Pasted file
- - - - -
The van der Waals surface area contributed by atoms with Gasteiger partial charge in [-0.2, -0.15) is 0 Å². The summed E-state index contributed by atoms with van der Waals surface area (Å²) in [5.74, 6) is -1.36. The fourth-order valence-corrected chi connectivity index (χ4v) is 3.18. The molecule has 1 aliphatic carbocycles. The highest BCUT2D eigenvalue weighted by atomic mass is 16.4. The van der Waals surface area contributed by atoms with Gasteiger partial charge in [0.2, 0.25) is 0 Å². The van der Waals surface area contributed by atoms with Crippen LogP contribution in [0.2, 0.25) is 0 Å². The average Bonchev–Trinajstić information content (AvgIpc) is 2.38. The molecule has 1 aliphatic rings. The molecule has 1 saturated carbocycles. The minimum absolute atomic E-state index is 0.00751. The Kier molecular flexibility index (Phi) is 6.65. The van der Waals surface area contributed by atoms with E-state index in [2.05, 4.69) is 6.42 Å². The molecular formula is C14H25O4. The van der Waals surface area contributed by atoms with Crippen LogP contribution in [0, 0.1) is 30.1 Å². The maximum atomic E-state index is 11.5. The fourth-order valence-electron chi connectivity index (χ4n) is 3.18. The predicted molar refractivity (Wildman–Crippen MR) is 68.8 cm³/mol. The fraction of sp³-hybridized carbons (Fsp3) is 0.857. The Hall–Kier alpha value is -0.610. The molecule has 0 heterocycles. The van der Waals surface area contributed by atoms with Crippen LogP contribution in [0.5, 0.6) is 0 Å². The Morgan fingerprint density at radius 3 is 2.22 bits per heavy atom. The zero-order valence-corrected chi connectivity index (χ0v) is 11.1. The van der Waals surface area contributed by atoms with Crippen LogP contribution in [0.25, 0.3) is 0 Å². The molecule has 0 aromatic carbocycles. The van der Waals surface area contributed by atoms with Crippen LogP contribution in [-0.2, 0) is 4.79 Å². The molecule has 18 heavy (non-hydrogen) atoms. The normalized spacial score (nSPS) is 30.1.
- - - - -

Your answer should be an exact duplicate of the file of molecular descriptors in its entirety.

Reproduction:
The van der Waals surface area contributed by atoms with Gasteiger partial charge in [-0.2, -0.15) is 0 Å². The summed E-state index contributed by atoms with van der Waals surface area (Å²) in [5.74, 6) is -1.36. The fourth-order valence-corrected chi connectivity index (χ4v) is 3.18. The molecule has 1 aliphatic carbocycles. The highest BCUT2D eigenvalue weighted by atomic mass is 16.4. The van der Waals surface area contributed by atoms with Gasteiger partial charge in [0.2, 0.25) is 0 Å². The van der Waals surface area contributed by atoms with Crippen LogP contribution in [0.2, 0.25) is 0 Å². The average Bonchev–Trinajstić information content (AvgIpc) is 2.38. The molecule has 1 aliphatic rings. The molecule has 1 saturated carbocycles. The minimum absolute atomic E-state index is 0.00751. The Kier molecular flexibility index (Phi) is 6.65. The van der Waals surface area contributed by atoms with E-state index in [2.05, 4.69) is 6.42 Å². The molecular formula is C14H25O4. The van der Waals surface area contributed by atoms with Crippen LogP contribution in [0, 0.1) is 30.1 Å². The maximum atomic E-state index is 11.5. The fourth-order valence-electron chi connectivity index (χ4n) is 3.18. The predicted molar refractivity (Wildman–Crippen MR) is 68.8 cm³/mol. The fraction of sp³-hybridized carbons (Fsp3) is 0.857. The Hall–Kier alpha value is -0.610. The molecule has 0 heterocycles. The van der Waals surface area contributed by atoms with Crippen LogP contribution in [0.5, 0.6) is 0 Å². The Morgan fingerprint density at radius 3 is 2.22 bits per heavy atom. The zero-order valence-corrected chi connectivity index (χ0v) is 11.1. The van der Waals surface area contributed by atoms with Crippen LogP contribution in [0.25, 0.3) is 0 Å². The molecule has 0 aromatic carbocycles. The van der Waals surface area contributed by atoms with Crippen LogP contribution in [-0.2, 0) is 4.79 Å². The molecule has 18 heavy (non-hydrogen) atoms. The normalized spacial score (nSPS) is 30.1.